The lack of grass-roots opposition to the voucher plan may make the left most nervous. "This race shows that local school boards really matter to those who support school choice," says Ralph Benko, a Washington political consultant and longtime parent rights activist who serves as an adviser to Gardner's campaign. "Activists can gain a lot if they work hard to take them over." Stephen Moore, who heads the Club for Growth, says that the free-market group has never supported any candidate nearly as left-wing as Gardner. "They may be particularly afraid of him because he's a convert away from their cause."
For all the fixation on vouchers (Nobel laureate Milton Friedman has donated $3,000 to Gardner's campaign), it's not clear that they've made an enormous difference in Milwaukee. While Milwaukee has done well with vouchers, school districts like Chicago and Wake County, North Carolina (which serves Raleigh-Durham), have shown similar or better student performance gains from voucher-less school reform schemes. One official evaluation in Milwaukee even showed that the vouchers made little or no difference (although most studies have shown positive effects). "It's difficult to separate the influence of vouchers from everything else that went on in Milwaukee," says Frederick Hess, an American Enterprise Institute scholar who has written a book on the Milwaukee school-choice experiment.
Gardner's opponents don't really want to talk about their plans regarding vouchers or, indeed, about anything else. Through a spokeswoman who would not give her name, Balistreri refused to comment on any issue related to the campaign. John Weigelt, who heads the Milwaukee principals' union, was the only prominent Balistreri supporter who would speak with me. He complains that Gardner has spent too much time looking for problems in the school system and figuring out how to get reelected. "The major job of a school board official ought to be to develop policy based on the recommendations of the school administrations," he says. "John Gardner is a meddler." Weigelt says that his union never asked Balistreri about vouchers during the endorsement process and that it wants all charter schools to be unionized.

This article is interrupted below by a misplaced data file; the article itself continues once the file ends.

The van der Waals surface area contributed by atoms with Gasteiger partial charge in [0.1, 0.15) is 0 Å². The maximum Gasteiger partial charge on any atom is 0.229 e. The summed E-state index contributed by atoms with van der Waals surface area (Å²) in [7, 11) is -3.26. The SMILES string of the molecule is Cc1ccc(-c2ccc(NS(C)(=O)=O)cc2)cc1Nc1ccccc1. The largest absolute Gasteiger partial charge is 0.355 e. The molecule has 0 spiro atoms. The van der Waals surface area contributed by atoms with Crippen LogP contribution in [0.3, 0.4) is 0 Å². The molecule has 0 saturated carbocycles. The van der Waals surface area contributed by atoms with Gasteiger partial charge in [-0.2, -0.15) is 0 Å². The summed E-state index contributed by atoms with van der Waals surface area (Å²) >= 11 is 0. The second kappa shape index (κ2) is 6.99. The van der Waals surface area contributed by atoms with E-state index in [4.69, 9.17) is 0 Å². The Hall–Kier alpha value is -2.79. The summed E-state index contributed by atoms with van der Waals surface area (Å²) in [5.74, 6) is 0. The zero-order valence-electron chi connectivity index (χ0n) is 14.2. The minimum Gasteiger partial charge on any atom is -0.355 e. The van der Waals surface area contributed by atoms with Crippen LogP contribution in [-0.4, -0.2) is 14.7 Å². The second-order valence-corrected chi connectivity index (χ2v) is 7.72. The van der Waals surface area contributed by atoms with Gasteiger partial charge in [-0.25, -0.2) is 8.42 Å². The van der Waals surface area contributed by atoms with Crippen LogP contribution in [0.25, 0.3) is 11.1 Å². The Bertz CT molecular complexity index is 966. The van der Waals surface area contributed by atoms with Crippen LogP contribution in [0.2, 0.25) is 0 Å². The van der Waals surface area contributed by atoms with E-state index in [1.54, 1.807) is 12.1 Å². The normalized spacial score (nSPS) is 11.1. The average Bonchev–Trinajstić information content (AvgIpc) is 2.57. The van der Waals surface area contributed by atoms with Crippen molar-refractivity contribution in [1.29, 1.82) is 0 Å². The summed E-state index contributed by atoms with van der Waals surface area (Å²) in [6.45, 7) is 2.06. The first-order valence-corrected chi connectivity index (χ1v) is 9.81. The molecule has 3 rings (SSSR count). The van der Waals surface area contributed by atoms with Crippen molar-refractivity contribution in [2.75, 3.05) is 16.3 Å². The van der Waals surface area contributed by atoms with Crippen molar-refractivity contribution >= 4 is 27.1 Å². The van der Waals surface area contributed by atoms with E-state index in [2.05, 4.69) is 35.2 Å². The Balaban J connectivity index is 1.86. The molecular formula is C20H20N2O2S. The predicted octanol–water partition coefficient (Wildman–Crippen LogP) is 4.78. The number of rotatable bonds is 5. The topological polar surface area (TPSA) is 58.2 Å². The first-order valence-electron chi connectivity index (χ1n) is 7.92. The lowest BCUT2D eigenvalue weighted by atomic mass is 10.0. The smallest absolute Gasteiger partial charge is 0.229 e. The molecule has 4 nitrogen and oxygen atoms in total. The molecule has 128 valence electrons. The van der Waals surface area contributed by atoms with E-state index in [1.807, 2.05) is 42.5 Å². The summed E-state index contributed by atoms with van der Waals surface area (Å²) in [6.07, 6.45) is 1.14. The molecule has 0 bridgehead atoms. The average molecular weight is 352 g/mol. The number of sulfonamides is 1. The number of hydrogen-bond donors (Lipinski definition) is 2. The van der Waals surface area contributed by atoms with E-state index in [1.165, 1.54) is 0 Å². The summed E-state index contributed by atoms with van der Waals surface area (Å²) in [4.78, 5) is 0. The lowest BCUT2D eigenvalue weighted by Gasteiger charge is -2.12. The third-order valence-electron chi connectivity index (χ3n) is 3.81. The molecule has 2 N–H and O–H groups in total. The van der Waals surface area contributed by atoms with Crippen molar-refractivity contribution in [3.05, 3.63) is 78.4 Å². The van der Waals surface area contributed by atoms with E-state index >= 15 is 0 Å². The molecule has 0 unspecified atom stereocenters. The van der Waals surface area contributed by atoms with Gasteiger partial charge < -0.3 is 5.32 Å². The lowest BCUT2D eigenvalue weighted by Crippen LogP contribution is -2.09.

A publicly distributed Balistreri campaign plan, however, describes Gardner as a voucher candidate and says the campaign against him will rely mostly on unions like Weigelt's Administrators and Supervisors Council. And Gardner doesn't get along very well with most school unions. He supports raising entry-level teacher pay and cutting back on the benefits for the long-timers who dominate the union hierarchy. Despite his tussles with unions, though, Gardner continues to work as an independent labor organizer. "I firmly believe that labor unions are one of the cornerstones of democracy," he tells me. "But that doesn't mean I favor warehousing of inner city youth."
Weigelt himself says that Milwaukee unions have "accepted lower salary increases for the sake of maintaining the quality of the health and retirement plans." At public forums, Balistreri pushes uncontroversial efforts to retain quality teachers, continue the district's work in improving reading scores, and make schools safer. But he won't say much else: The Milwaukee Journal Sentinel calls his plans "short on specifics."
So even though the election may turn out to be a critical one for the future of vouchers, Balistreri won't even talk about vouchers in public. Instead of attacking the choice movement head-on, teachers' unions and their supporters decided to attack the movement's leader. "Tom Balistreri is running a campaign on the idea that John Gardner is divisive," says Gardner. "And, actually, he's right about that."
Eli Lehrer is senior editor of the American Enterprise.